Saturday, January 19, 2019

Nina Puro, Each Tree Could Hold a Noose or a House

elegy with burnt spoon & horse chestnuts

there were
tiny coyotes
in the walls.

could feel my lips
but they weren’t attached.

lights harshing
the big rigs
sway in their wind.

snaggletooth girls
with takeout boxes.
little crucibles of heat.

we all have drowsy
recording devices.
chosen names &
amplify the

we are so clever.
we keep

shake my hand,
then count your fingers.

Poet Nina Puro’s debut full-length collection, winner of the 2017 New Issues Poetry Prize, is Each Tree Could Hold a Noose or a House (Kalamazoo MI: New Issues Press, 2018), a collection of confessional lyric, each imbued with a fierce and fearless restlessness. In Puro’s poems, there is an acknowledgement that every object, every word, is a potential weapon, and one that can be far too easily used against us, and these poems offer both precision and witness, examination and exhaustion, a fiery optimism and a determined heart. How does one survive and not be broken?

I am not sure if what I wanted for myself, once, was a witness. To what happened. To naming what happened. No way to describe. The tyranny of language cannot. To have cut how many cities down, bodies back, plastic rings from soda cans & balconies & receipts. A sky particulate: engraved with fine tracings, latticework or ironwork. A buzzing in the room. I didn’t know where from. Light-specks floated from our feet, as if we were an inauspicious constellation. As if radioactive.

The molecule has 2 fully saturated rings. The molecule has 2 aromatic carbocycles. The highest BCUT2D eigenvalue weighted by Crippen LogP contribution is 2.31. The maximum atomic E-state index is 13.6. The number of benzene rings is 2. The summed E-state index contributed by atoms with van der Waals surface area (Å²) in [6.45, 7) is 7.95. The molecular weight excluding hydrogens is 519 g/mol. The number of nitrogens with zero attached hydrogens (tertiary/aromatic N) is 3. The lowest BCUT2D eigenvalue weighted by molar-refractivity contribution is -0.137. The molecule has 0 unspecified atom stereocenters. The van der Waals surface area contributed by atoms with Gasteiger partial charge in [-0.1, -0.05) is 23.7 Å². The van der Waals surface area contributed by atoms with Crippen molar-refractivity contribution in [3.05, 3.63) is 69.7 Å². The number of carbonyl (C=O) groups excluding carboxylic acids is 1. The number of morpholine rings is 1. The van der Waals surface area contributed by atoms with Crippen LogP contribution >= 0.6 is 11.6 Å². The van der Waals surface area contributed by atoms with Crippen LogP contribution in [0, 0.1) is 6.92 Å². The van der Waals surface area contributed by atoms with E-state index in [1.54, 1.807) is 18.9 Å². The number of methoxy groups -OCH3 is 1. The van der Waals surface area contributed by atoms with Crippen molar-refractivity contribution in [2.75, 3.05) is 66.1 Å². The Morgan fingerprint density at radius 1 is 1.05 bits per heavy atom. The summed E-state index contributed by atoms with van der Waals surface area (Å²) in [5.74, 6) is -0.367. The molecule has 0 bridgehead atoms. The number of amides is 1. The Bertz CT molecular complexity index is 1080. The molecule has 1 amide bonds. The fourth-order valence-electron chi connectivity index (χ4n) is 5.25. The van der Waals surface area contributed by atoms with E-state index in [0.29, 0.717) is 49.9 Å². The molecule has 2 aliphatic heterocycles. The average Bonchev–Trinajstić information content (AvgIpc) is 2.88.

There is the past & there is the past. There is the sound of metal in wind—off-kilter, tonight. A boat with no ocean close. As if it knows something in the low tones, as if warning us in the high. If the ghosts are back. In the close-packed concrete room, I could see the whorls in the girl’s ears, the darkness that hung around her—unnamable damage, something rent—& that was part of it: the witnessing. The way her hair fell in dark wings along the mark the blade left. A gash longer than the length of what we could understand—scale, irrevocability. (“Bare Life”)

Puro’s poems are thick, and impossible; the finest kind of political, in their adherence to speaking of family conflict, silences and trauma; how the world breaks, and how people break, forced to abandon everything or begin again from scratch. “I’m not sure how I decided / to join the living,” Puro writes, to open the poem “Shift Work,” continuing: “but I know / when it began: that winter so long / persimmons lasted until April / & the neighbors hissed until three a.m.” There is darkness here, but one that is examined alongside the light, weaving intricately in, around and through, concurrently writing hopelessness against hope, and the possibility of all that could begin. There are lines that leave marks, and render bone; lines that catch, and carry. There are lines that take what can’t be said, and speak it, such as this fragment from “Top 40”: “A father is a piano full / of bees Gender is a skirt of wet rocks,” or the ending of the poem “elegy with trillium & medical records,” that reads:

if we weren’t
wax I’d remember
how to measure
kings burned a cigar
then weighed the ash

dozens of holiday weekends
spent speaking only to
the stove.

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